Best Buy Mobile Stores Growing At 4G-Like Speeds

By Alan Wolf On Aug 30 2010 - 4:01am




Minneapolis — It’s only been four years since Best Buy hooked up with Britain’s Carphone Warehouse to crack the U.S. wireless market and opened its first Best Buy Mobile store in Manhattan.

Since then the CE chain has rolled out more than 100 of the freestanding wireless shops, placed Mobile departments in each of its big-box stores, and more than doubled its handset market share to between 4 percent and 5 percent.

But to hear Best Buy Mobile president Shawn Score tell it, the company has only scratched the surface.

Indeed, given present opportunities in real estate, technology and the competitive environment, Best Buy appears well positioned to meet its goal of a 15 percent piece of the domestic wireless market.

On the real estate front, the company and its European partner plan to ultimately operate upward of 1,000 Mobile stores across the country, and have already targeted 200 shopping malls for the rollout before expanding to strip malls. Enclosed malls provide the perfect medium for the 1,200-square-foot shops, Score told TWICE earlier this month on the eve of his group’s 100th store opening, and provide a new customer base, i.e. women and teens, who don’t typically shop large-format Best Buy locations.

The shops offer more than 90 handsets from nine carriers; netbooks, notebooks and e-readers; more than 130 accessories; mobile broadband modems and routers; and pre- and post-paid phone and wireless broadband plans, including 3G and 4G service under the new Best Buy Connect private-label brand.

Plans are also afoot for the flagship stores, where bigbox Mobile departments are being expanded to accommodate the growing assortment. The expansion is part of Best Buy’s center-of-the-store redesign, where connectivity and content solutions for TVs, computers and phones will blur traditional departmental lines. As with the first two screens, Score said Best Buy is also exploring opportunities to leverage the chain’s Napster and CinemaNow digital delivery services for mobile devices by preloading them with software and possibly creating a download store on the company’s beta-phase BestBuyMobile.com website.

The growth runway is equally long on the product front, where smartphones, accessories and slate computers represent huge growth opportunities, he said.

Smartphone adoption is at a tipping point in the U.S. “and is really ramping up,” Score observed, pointing to a recent Best Buy-commissioned survey by Gfk Roper showing that 45 percent of shoppers want multimedia capabilities on their mobile devices; nearly 30 percent want to replace their landline phones; and more than a quarter want their devices to access social-networking sites and be Wi-Fi-enabled.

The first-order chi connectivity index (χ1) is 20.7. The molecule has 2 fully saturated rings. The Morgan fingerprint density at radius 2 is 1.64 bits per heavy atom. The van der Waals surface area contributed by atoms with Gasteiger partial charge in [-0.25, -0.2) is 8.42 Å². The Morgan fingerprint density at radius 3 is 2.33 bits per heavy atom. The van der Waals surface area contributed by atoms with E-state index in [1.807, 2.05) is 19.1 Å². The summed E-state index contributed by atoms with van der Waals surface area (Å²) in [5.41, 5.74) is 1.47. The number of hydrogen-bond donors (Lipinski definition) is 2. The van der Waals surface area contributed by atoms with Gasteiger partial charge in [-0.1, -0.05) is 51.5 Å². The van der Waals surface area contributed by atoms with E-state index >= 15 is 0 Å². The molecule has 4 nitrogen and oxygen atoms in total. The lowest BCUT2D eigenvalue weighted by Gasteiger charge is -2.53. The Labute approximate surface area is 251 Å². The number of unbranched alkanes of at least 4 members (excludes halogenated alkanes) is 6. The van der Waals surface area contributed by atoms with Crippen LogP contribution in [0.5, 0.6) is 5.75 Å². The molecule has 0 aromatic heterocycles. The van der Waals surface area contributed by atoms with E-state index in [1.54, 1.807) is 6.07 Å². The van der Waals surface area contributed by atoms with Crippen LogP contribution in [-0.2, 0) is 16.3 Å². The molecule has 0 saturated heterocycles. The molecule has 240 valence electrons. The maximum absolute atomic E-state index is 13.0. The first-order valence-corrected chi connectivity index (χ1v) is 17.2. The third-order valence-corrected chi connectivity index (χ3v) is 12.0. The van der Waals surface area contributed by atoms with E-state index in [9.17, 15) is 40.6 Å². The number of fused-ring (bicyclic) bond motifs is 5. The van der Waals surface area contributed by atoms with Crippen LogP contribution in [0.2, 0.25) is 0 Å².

What’s more, Carphone Warehouse projects that smartphones will represent about 83 percent of all cellphones by 2013, and notes that:
• the average revenue generated by a smartphone activation is 3 percent higher than that of non-smartphones;
• Geek Squad’s service attachment rate for smartphones of 44 percent is about 26 percent higher than that of non-smartphones, and;
• the attachment rate for smartphone accessories of 36 percent is 157 percent higher than that of less sophisticated handsets.

Score is particularly enthusiastic about accessories, which tend to lag device launches. “There’s a huge customer need for cases, chargers, power supplies and screen protectors,” he said.

He also anticipates that “We will see a lot of slate PCs this holiday season,” perhaps including the private-label Rocketfish prototype that Best Buy chief technology officer and Geek Squad founder Robert Stephens teased over Twitter this summer.

Other opportunities abound in prepaid premium handsets — including Android devices and BlackBerries — which have “well exceeded expectations,” he said, as well as pre-paid mobile broadband, which has shown “significant growth.”

Internally, Score is making up for lost time in leveraging Best Buy’s 25 million Reward Zone loyalty-program customers (“We’re woefully undelivering to them,” he acknowledged), but is making hay by keeping in touch with subscribers over the course of their two-year-long phone contracts. The effort, unofficially dubbed “Happy 24,” includes reminder notices about upgrade eligibility, which only four in 10 customers would otherwise receive, the Roper survey showed.

All told, he said, sales of mobile accessories and airtime make for a “very attractive” basket, putting Score in the catbird seat as demand for TVs and other traditional core CE categories has cooled.

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